Talking to the camera, as I’ve found, is not dissimilar to holding a consultation; although in this case, instead of conveying information to an individual and his/her loved ones, you’re conversing with millions of viewers who span a vast array of socio-economic strata, education and language levels, as well as religious and cultural backgrounds. Where the difficulty lies, is in the lack of feedback that is usually afforded by face-to-face discussion. This being said, principles of good communication are as applicable in a studio as they are in the consultation room.

Doctors are the gatekeepers of highly specialized information and have a responsibility to convey this knowledge in sincere, concise and easy-to-understand language, while trying to avoid medical jargon. Doctors should also steer away from “dumbing down” in order to retain the essence of information. As you can imagine, this is a fine line to tread without constant feedback from your audience.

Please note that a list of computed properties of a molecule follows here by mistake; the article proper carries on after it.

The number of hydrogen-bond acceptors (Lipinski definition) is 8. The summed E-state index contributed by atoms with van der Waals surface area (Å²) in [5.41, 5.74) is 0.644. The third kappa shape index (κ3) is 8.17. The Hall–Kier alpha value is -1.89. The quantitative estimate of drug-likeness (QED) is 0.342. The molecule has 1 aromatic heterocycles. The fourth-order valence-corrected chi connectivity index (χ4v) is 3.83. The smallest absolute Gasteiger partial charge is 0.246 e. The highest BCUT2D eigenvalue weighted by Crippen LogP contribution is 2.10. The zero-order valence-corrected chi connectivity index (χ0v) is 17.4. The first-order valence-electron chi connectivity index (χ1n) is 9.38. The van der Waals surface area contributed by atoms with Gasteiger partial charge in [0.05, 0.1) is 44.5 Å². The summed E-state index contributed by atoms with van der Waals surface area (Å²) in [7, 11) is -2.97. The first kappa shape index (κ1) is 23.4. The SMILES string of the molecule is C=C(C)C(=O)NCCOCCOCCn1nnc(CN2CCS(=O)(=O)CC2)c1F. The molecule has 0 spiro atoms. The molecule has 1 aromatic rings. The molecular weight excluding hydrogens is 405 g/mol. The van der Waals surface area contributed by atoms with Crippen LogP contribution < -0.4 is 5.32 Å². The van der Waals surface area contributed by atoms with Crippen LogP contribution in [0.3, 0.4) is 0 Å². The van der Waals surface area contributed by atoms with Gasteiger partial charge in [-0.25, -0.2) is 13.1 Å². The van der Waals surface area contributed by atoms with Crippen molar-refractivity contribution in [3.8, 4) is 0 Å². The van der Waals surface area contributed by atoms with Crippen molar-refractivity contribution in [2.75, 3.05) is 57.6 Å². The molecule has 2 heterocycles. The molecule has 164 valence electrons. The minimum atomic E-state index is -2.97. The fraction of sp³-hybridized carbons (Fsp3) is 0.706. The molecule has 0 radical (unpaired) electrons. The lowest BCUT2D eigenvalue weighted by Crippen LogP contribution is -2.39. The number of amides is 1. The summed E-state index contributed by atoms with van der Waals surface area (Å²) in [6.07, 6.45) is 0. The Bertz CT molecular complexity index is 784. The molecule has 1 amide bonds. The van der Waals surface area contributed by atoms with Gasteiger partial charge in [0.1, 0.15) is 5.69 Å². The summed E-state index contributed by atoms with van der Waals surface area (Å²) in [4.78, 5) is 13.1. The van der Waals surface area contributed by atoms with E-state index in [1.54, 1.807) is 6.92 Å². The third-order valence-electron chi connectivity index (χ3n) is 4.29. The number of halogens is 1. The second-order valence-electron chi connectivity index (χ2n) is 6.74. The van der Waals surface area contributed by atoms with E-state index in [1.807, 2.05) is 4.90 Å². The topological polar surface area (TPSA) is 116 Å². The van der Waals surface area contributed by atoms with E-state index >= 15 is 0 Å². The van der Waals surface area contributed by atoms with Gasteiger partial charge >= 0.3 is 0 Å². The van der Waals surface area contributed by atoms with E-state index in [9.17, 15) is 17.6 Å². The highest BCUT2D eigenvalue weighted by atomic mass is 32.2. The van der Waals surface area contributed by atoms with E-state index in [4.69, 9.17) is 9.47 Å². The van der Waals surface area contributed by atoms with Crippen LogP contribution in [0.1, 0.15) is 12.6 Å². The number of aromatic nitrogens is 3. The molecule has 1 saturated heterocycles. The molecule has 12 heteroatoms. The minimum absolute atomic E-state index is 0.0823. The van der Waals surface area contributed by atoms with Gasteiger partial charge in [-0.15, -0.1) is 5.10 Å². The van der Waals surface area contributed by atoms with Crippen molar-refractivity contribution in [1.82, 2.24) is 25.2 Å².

To do this well, information should be transferred in small chunks in a well-paced manner, which allows time for the audience to process what is being said, followed by summarizing the most important points at the end. Also, it should be stressed that all forms of media are informative and serve as a screening tool at most, and cannot supersede physical examination and diagnosis by a physician.

The opinion of the doctor as a well-respected expert is preserved through all forms of media, and thus should be heeded responsibly. There exists a delicate balance that the producer has to strike between entertaining and informing the audience, so as to not distort reality or, as I’ve mentioned, err on the side of sensationalism in the quest for the almighty “Audience Rating”.

With medical knowledge being readily available via radios, computers, televisions, and even cellular phones, ignorance is no longer an option in greater society. This introduces an immense opportunity for health promotion and disease prevention through passive and, more importantly, voluntary education.

However, choose your source of information wisely, as the next time you quote the lyrical epithets of an equine-tweet, you may just land up with foot-in-mouth disease.